Independent - Fiscal Conservative, Social Moderate
    Dec 20, 2012. 12:01 AM | 5 Likes Like |Link to Comment
  • Fiscal Cliff: Let's Call Their Bluff [View article]
    Very few people want to even consider cutting the "defense" budget. Even fewer seem to understand what the word "defense" means. As a fiscal conservative, this is the FIRST place we should look - from Vietnam to Iraq, the cost of our endless militarism is high and not just measured in dollars. We often go to war based on misplaced ideas "we are going to establish a western style democracy in country X" or very poor data "weapons of mass destruction". The rhetoric seems to almost always be focused on social programs and almost never on our state of near continual distant foreign warfare. Thanks for writing this article; clearly it has ruffled some feathers. We Americans do not want to admit how violent a culture we are for a developed nation; both domestically and abroad.
    Dec 19, 2012. 09:19 PM | 17 Likes Like |Link to Comment
  • U.S. Taxes: Who Makes And Who Pays - More Than The Rich Will Have To Pay More [View article]
    Logic?

    Taxing the rich more won't, by itself, get us there. So we shouldn't consider it.

    Closing loop holes, won't by itself get us there. So we shouldn't consider it.

    Cutting military spending by X% (we already spend more than the next 17 countries combined and have been in a nearly continuous state of war for 4 decades) won't by itself, get us there. So we shouldn't consider it.

    Defunding PBS to zero, will only save about what we spend in 5 hours on distant foreign warefar and clearly won't get us there. So we shouldn't consider it.

    Cutting entitlements by X% won't, by itself, get us there. So we shouldn't consider it.

    Cutting the benefits of those in "poly ticks" to the same as the rest of us won't get us there. So we shouldn't consider it either. . .

    I could go on. . .

    Look how easy it is to point the finger at someone else.

    If we keep "thinking" like this and kicking the can down the road, WE WONT EVER GET THERE. Maybe, just maybe, there is something wrong with the logic that cutting or taxing any one thing or won't be enough so we shouldn't bother. . .
    Dec 9, 2012. 02:09 PM | 5 Likes Like |Link to Comment
  • Peering Over The Fiscal Cliff: Our Game Plan For Coca-Cola Investors [View article]
    Thanks for the article. I agree that we have a better than 50% chance of going over the cliff. I also think it is politically impossible to cut military spending, a huge cost almost no one seems to want to talk about, w/o going over the cliff. One candidate wanted to throw an additional 2 billion at war mongering. . . so lets not just talk about entitlements.

    If we go over the cliff, does that mean that dividend taxes will increase? I thought it was just personal income taxes. Or is that potential increase something on the table now for a negotiated agreement to avoid the cliff? I can't see the Republicans ever wanting to tax capital gains and dividends the same as actual work. . . although Romney did want to put a cap on loopholes which could potentially help restore a level playing field.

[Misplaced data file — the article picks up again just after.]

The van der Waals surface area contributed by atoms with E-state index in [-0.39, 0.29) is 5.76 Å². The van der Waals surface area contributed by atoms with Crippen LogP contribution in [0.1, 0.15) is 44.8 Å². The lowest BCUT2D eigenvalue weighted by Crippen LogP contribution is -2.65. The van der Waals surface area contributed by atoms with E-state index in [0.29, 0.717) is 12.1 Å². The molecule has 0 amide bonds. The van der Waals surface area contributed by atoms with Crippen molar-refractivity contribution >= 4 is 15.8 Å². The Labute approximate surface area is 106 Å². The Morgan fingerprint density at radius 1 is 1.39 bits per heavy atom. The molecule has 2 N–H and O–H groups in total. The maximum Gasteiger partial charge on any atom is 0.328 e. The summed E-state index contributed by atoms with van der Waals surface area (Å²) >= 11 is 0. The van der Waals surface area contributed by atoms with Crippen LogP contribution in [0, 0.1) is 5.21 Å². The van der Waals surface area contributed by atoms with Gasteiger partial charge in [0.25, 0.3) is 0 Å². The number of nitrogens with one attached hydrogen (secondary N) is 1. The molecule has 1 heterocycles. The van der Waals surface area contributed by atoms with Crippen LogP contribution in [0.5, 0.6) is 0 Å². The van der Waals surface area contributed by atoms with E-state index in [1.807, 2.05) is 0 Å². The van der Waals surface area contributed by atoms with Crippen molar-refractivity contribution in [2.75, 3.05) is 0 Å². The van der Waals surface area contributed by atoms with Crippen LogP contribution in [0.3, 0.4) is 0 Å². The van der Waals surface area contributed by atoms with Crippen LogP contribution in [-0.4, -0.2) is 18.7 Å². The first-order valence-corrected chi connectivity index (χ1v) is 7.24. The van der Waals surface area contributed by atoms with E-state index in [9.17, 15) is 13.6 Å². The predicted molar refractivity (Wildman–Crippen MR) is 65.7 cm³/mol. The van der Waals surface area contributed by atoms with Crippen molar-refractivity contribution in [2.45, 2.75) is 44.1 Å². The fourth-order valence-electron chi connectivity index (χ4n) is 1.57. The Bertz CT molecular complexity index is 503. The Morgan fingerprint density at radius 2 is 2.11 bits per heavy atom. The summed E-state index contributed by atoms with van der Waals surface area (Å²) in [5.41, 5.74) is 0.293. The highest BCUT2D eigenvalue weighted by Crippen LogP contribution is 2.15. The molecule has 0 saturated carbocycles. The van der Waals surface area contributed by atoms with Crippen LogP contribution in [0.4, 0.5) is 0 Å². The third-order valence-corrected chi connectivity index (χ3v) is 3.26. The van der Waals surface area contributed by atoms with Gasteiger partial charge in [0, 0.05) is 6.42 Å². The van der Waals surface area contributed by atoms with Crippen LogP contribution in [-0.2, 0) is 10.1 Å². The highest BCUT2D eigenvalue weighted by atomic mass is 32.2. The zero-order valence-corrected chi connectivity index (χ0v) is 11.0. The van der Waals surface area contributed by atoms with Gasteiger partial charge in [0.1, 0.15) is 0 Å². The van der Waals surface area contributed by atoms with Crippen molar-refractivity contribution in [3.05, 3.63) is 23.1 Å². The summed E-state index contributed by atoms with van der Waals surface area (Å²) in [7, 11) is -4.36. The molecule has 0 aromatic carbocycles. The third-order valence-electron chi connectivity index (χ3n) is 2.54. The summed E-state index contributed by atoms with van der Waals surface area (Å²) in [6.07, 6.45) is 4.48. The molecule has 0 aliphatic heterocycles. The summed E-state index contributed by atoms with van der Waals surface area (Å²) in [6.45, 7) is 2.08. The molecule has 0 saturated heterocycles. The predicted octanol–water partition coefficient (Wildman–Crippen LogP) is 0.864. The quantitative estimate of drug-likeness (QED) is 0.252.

What a mess.
    Dec 8, 2012. 01:21 PM | 1 Like Like |Link to Comment
  • Peering Over The Fiscal Cliff: Our Game Plan For Coca-Cola Investors [View article]
    We could do without the 4 decades of nearly continuous distant foreign warfare. . . We don't really need to outspend the next 17 countries combined. Nor do we need these debt funded wars "sold" to us based on "weapons of mass destruction" and our track record at establishing "western style democracies".

    Both parties, indeed are to blame. It seems impossible to even talk about cutting spending to the military industrial complex despite the fact that most Americans, on both "sides", are tired of the warmongering and debt.
    Dec 8, 2012. 01:07 PM | 3 Likes Like |Link to Comment
  • On The Road To The Endgame: The Farcical Cliff [View article]
    Yes John, they do. And I'm all for funding those entitlements for those that have been asked to give so much. But perhaps if we didn't send them to the other side of the world for 9 years to chase weapons of mass destruction and/or other futile tasks like trying to set up a western style democracy in the middle east by taking over with force, we might not have sent our sons and daughters into harms way for questionable results. I do consider the cost of these entitlements as water under the bridge - we as a society owe them for what we have asked them to do. I'm suggesting though, that in the future, we stop this pattern of nearly continuous distant foreign warfare so we don't ask so much of our military (unless an allie is physically invaded) and we don't continue to have these costs as business as usual.